Clarifying New OSHA Requirements: Employers Must Still Electronically Submit 300A Data

Posted by Dustin Boss on Dec 3, 2018 8:00:00 AM
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Clarifying New OSHA Requirements: Employers Must Still Electronically Submit 300A Data

In a not-so-surprising initiative, the Trump administration along with OSHA has made the decision to roll back part of their Improve Tracking of Workplace Injuries and Illnesses final rule. With this change, employers no longer need to electronically submit the 300 or 301 forms but must still comply with submission of Form 300A.

This blog will overview the changes made by the Trump administration and OSHA regarding the changes to the previously mandated electronic submission to OSHA for review.

It’s most important for you and your clients to understand that the electronic submission requirements were not completely eliminated (as some mistakenly believe), but rather that the rule was scaled back in a way that industry experts expected from the start.

Employers must still electronically submit 300A data to OSHA.

  • 2017 data is due by Dec. 31, 2018 if not already submitted
  • 2018 data is due by March 2, 2019

Original proposition

In its initial requirements, OSHA mandated that required employers electronically submit all work-related injury or illness data directly to OSHA for its review. You likely remember this rule first went into effect July 1, 2018, and for years moving forward the deadline was set for March 2. To comply with the OSHA electronic recordkeeping rule, employers were required to submit their records electronically via CSV or manually. Failure to do so came with the potential for substantial fines or OSHA audit.

The changes for electronic submission

As of July 30, the Trump administration alongside OSHA announced two major changes to its Improve Tracking of Workplace injuries and Illnesses final rule. These two changes to the electronic submission rule no longer require submission of Forms 300 or 301 injury and illness data. The changes have been made due to concerns over protection of sensitive worker information.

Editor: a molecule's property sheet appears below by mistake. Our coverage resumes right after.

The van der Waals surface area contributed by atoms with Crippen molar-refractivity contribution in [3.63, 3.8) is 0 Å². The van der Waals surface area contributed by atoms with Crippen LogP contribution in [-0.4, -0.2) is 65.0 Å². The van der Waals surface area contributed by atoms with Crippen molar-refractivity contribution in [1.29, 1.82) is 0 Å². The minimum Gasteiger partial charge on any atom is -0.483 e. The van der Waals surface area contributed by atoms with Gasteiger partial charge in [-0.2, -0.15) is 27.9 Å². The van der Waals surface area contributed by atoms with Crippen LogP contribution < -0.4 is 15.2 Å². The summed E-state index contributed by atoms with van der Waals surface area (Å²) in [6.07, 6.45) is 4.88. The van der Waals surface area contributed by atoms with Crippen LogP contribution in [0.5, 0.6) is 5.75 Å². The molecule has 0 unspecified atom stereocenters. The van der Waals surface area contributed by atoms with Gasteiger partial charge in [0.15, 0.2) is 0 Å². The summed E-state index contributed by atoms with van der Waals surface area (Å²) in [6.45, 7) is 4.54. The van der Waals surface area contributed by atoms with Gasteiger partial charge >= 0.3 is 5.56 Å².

The revocation of these rules has resulted in a lawsuit contending that OSHA did not follow proper notice-and-comment protocol since its formal declaration of reversal came after the deadline to submit these forms on July 1. Many worker advocacy organizations find this change to be negligent. These organizations originally hoped to use OSHA’s data to examine occupational health and safety, analyze the most serious workplace threats, and push for stronger regulatory protections.

Required 300A submissions

While there is no longer a need to electronically submit Forms 300 or 301, the requirement to electronically submit 300A data has not changed. With the changes for Forms 300 and 301, there has been a wide misunderstanding that the entire electronic recordkeeping rule has gone, which is not true.

The electronic recordkeeping rule is still intact for Form 300A, which requires establishments with 250+ employees or those with 20-249 employees in certain high-hazard industries to submit this data electronically. Employers who have not yet submitted their 2017 300A data must do so by Dec. 31, 2018 to avoid penalties and potential audits. In 2018 and beyond, 300A data is due electronically to OSHA by March 2. 

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Tags: Compliance, OSHA, P&C